Nevertheless, Peter decided to auction off the "paintings, bronzes, books and bric-a-brac" through the American Art Association.   The first to go was the furnishings and artwork beginning on February 3 1890.  The announcement lured buyers with the promise of "valuable oil paintings, principally by Old Masters; rare Oriental and European ceramics," including "The Famous Sang de Boeuf Vase."  Also included were "old silver, enamels, ivory carvings, cabinet specimens, bronzes, curios, tapestries, clocks" and carved and inlaid furniture.
Five days later the auction of Barlow's prized library began.  Its catalog listed books and manuscripts dating back to the 15th century, including letters from Queen Isabella of Spain, and a 1789 volume by Thomas Anbury entitled Travels through the Interior Parts of America, including plates and maps. 

Everything seems to have been sold.  A three-day auction at Elsinor sold "choice plants, live stock, &c."  Included were the plants from the Barlow greenhouses and conservatory: "the finest collection of Orchids, Palms, Cereas, and Aquatic Plants, Camelias, Shrubs, &c. in this country."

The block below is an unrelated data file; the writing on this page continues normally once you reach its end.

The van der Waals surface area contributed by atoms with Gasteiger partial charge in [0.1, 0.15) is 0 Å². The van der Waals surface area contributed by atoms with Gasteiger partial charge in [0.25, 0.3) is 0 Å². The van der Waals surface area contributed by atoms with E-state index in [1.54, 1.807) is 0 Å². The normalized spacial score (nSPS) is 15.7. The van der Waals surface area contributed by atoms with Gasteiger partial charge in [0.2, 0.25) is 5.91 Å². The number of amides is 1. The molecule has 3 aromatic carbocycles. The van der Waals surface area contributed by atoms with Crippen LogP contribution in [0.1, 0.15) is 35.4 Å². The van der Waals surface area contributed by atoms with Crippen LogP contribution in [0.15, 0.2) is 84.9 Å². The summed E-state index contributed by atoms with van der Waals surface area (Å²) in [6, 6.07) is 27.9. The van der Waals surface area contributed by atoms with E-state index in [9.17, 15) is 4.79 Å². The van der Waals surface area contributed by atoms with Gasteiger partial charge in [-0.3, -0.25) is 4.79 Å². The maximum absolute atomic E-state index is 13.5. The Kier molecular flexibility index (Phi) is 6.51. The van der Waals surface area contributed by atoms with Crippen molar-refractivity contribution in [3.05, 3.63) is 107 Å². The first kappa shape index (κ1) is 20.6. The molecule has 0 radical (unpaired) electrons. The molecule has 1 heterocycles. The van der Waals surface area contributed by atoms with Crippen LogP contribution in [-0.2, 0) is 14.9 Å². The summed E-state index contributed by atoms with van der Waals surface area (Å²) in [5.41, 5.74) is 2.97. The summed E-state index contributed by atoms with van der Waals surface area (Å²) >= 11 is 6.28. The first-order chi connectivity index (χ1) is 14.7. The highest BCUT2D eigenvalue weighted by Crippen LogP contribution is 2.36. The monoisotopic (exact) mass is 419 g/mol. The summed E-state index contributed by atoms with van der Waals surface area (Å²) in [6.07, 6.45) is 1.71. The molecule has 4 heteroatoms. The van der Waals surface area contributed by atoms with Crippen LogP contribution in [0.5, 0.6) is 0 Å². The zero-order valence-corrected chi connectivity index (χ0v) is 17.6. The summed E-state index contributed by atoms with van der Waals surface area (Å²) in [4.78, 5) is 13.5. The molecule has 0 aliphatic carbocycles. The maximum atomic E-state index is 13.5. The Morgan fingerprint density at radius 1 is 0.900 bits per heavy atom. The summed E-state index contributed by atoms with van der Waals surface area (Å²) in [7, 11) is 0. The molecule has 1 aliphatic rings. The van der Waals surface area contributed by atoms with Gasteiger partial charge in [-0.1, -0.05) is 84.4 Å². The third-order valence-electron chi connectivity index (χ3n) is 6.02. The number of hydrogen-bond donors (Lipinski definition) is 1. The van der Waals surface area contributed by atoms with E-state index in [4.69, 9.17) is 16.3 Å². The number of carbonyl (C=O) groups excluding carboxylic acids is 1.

The neighborhood around his childhood home had drastically changed by now.  With No. 1 Madison Avenue cleared out, Peter sold the old mansion to the Metropolitan Life Insurance Company.   The firm wasted no time in demolishing it.  The Bridgemen's Magazine reported "The building operations of the company on the block commenced in May, 1890, when the fine old brown stone mansions at the corner of Madison avenue and Twenty-third street were demolished and excavations were started.

The Metropolitan Life Insurance Company's new headquarters.  King's Photographic Views of New York.
The Renaissance Revival style facade of what became known as the South Building (the famous Metropolitan Life Tower came in 1909 and North Building in the 1920s) survived until 1962.  A modernization stripped off its architectural details and replaced them with a modern facade.